Falluja was almost dark when the door to my cell swung open again. Standing there, I was amazed to see Khalil, the Palestinian interpreter. He had spent the last hour, he told me, begging, pleading, arguing for our lives. "I think I have convinced them to let you go," he said. I wanted to hug him. "But we must move fast."
As I walked out of my cell, King emerged from another. Khalil explained that foreign Islamic extremists – Zarqawi's men – had heard rumors of two Americans being held in Jolan. They were looking for us. "Gather your belongings," he said. "You will have to lie on the floor of my car. Do not lift your head up for any reason. Your life depends on it."
"Now!" he said. "Go!" King and I dashed through the courtyard, dove into Khalil's Nissan, and huddled together on the floor in the back as we screeched through the streets. I was curled into the fetal position, head resting on the rear seat, elbows tightly hugging my knees. Khalil swung the car left, then right, then left again. I heard shouts and gunfire; the mujahideen had poured into Falluja's streets at dusk to commemorate the anniversary of the prophet Mohammed's death. I stared down at the dusty carpeting as I jolted back and forth, too scared to look up. The vehicle smelled of stale cigarette smoke and acrid sweating bodies. Oh God, please get us out of here. Please, please get us out of here. I will never do anything stupid like this again.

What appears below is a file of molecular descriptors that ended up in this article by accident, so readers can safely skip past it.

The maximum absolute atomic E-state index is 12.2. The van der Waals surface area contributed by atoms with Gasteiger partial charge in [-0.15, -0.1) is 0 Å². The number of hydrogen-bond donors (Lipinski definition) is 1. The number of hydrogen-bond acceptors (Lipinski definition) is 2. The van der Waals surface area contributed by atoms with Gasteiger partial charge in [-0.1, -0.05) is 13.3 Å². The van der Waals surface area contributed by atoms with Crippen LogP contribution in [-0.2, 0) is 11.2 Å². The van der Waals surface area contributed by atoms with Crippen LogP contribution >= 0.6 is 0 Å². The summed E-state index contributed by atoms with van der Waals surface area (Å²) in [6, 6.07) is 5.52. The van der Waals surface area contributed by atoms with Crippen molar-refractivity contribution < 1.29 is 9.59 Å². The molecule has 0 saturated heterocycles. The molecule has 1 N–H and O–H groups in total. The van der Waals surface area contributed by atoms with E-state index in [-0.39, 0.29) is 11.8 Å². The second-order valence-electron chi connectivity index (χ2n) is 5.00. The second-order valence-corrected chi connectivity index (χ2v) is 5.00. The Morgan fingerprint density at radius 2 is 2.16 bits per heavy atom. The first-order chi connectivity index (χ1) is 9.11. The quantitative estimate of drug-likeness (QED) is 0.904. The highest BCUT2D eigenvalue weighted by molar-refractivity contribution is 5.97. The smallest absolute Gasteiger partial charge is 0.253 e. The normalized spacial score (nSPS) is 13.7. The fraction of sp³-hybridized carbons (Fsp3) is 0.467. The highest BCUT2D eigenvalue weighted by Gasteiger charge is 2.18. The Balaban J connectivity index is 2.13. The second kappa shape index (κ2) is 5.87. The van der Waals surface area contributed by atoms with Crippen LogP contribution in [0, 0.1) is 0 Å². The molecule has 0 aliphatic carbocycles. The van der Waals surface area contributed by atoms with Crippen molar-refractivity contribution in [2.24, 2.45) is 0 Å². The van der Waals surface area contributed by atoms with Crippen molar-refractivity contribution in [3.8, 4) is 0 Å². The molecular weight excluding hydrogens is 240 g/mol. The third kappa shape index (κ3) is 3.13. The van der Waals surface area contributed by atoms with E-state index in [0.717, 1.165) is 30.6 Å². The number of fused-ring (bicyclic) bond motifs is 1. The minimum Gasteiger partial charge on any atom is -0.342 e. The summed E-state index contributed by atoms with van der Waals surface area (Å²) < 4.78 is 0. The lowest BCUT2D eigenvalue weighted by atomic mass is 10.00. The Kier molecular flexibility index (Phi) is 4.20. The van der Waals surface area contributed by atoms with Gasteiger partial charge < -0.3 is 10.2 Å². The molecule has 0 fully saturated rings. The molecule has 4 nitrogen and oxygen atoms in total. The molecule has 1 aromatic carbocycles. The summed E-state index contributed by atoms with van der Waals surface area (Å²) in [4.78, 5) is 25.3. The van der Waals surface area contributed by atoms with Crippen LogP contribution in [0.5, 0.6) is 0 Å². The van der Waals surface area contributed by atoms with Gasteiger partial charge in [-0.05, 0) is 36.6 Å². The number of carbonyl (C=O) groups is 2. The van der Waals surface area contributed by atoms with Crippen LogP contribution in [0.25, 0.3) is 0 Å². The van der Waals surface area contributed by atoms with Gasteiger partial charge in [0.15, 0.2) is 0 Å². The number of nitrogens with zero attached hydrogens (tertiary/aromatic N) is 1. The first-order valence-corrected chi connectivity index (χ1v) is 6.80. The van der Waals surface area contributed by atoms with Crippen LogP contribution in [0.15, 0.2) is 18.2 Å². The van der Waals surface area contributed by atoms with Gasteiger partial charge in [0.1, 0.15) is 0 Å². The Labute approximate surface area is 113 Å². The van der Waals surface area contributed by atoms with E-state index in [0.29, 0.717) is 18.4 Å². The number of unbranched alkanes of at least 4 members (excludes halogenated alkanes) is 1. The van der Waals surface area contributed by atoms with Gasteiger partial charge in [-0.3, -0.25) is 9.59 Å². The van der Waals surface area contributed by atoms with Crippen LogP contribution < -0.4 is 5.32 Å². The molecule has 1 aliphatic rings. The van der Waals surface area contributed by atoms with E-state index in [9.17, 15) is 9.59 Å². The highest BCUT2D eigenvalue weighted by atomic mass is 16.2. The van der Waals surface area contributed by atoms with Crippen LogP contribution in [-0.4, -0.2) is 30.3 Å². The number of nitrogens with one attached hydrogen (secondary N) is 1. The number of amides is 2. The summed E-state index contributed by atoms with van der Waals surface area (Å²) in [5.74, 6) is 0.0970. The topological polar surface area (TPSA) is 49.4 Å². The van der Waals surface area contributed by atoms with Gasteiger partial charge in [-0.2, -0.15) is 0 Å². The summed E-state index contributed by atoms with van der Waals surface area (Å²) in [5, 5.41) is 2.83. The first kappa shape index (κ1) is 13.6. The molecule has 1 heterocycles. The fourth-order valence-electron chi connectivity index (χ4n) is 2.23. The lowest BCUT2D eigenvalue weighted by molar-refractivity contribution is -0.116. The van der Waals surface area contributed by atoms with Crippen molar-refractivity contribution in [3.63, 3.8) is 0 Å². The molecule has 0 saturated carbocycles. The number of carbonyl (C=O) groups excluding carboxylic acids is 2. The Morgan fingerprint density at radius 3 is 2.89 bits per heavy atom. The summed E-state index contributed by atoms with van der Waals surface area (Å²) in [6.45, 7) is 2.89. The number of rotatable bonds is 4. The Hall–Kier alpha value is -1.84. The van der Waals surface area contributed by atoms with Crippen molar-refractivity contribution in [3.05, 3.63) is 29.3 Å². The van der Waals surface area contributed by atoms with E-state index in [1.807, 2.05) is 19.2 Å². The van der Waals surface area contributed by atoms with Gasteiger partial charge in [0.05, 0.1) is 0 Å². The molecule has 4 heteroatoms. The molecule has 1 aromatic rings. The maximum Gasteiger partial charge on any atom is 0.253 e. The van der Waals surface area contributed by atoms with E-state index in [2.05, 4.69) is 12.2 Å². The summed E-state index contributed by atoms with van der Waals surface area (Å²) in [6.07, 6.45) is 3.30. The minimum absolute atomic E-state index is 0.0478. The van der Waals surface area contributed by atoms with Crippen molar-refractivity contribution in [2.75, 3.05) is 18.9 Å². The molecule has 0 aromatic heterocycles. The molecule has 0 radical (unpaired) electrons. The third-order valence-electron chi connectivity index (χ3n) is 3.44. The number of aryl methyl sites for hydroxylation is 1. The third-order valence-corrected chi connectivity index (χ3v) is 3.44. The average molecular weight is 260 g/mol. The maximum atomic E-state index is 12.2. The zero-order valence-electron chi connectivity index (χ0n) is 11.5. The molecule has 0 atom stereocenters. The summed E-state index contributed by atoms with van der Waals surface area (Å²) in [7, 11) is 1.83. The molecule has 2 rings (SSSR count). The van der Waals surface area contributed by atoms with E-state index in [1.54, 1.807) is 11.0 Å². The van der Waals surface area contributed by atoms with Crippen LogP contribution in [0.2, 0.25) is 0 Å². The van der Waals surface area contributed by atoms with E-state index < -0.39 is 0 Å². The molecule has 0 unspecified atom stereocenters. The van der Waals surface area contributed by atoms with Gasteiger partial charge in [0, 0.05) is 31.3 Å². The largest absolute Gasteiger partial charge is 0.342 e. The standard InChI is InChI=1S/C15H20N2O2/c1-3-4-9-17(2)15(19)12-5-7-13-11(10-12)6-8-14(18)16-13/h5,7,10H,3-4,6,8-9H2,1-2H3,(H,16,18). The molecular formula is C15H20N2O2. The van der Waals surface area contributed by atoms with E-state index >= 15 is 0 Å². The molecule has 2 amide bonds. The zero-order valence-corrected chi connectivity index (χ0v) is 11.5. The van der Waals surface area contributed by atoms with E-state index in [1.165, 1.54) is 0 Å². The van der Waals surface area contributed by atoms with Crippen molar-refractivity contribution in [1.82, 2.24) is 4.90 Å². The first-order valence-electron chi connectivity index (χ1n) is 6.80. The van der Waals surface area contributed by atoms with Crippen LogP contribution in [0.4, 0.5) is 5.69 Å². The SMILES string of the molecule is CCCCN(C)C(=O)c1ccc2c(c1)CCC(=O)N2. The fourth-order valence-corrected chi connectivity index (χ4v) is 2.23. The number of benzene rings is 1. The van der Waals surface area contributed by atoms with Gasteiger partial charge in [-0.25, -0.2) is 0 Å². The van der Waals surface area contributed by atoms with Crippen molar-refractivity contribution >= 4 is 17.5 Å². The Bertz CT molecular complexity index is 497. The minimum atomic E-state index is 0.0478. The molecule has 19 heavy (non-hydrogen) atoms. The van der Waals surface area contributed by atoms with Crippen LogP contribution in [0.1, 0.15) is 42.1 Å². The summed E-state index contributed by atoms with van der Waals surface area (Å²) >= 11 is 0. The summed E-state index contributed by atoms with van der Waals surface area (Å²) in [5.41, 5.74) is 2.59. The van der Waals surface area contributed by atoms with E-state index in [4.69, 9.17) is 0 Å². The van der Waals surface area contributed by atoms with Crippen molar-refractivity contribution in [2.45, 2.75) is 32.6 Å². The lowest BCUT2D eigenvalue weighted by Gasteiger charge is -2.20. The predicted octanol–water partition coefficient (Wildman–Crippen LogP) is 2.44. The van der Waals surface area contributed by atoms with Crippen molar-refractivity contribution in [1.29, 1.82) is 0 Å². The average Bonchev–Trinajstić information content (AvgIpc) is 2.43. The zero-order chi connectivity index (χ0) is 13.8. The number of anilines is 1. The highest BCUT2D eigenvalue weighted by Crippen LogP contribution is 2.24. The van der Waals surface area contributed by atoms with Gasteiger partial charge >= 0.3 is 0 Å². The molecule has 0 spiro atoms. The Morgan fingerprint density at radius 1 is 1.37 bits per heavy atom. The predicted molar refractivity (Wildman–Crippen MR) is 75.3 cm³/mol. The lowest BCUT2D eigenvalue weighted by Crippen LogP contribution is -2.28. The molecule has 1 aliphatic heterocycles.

We roared up to the gate of a mosque, where Sheikh Dhafer greeted us and produced our Iraqi staffers. As we pieced together later, all four of them had been imprisoned in a nearby house, where they had been told to bathe and prepare to die. Terrified, sobbing, the Iraqis poured out vital information to their captors: the location of the 'Newsweek' bureau, the security arrangements around the building, their own home addresses. The magazine's security was so compromised that the bureau would ultimately have to relocate for two months to the Sheraton Hotel – the grim, fortified high-rise overlooking the Tigris River.
Khalil drove us out of Falluja in the darkness, and as I sat in the front seat, smoking one cigarette after another, the story of our near death and rescue came tumbling out of him. While we were meeting Dhafer, the fighters' suspicions had indeed been aroused by my notebooks and our armored vehicle – as well as rumors of an imminent marine assault on Falluja and probably other reasons that we would never know. After recapturing us beside the toppled minaret, they had driven us to the sheikh's mosque and left us in the car while they asked for a fatwa to kill us. Instead, Dhafer had decided to give us one more chance. By a lucky coincidence, Khalil, who was a trusted figure because he had ferried mujahideen and civilians to Falluja's hospital during the siege, had been working in town that afternoon with an Iranian-British journalist from London. The sheikh had summoned Khalil to his mosque and requested that he visit us to verify our bona fides.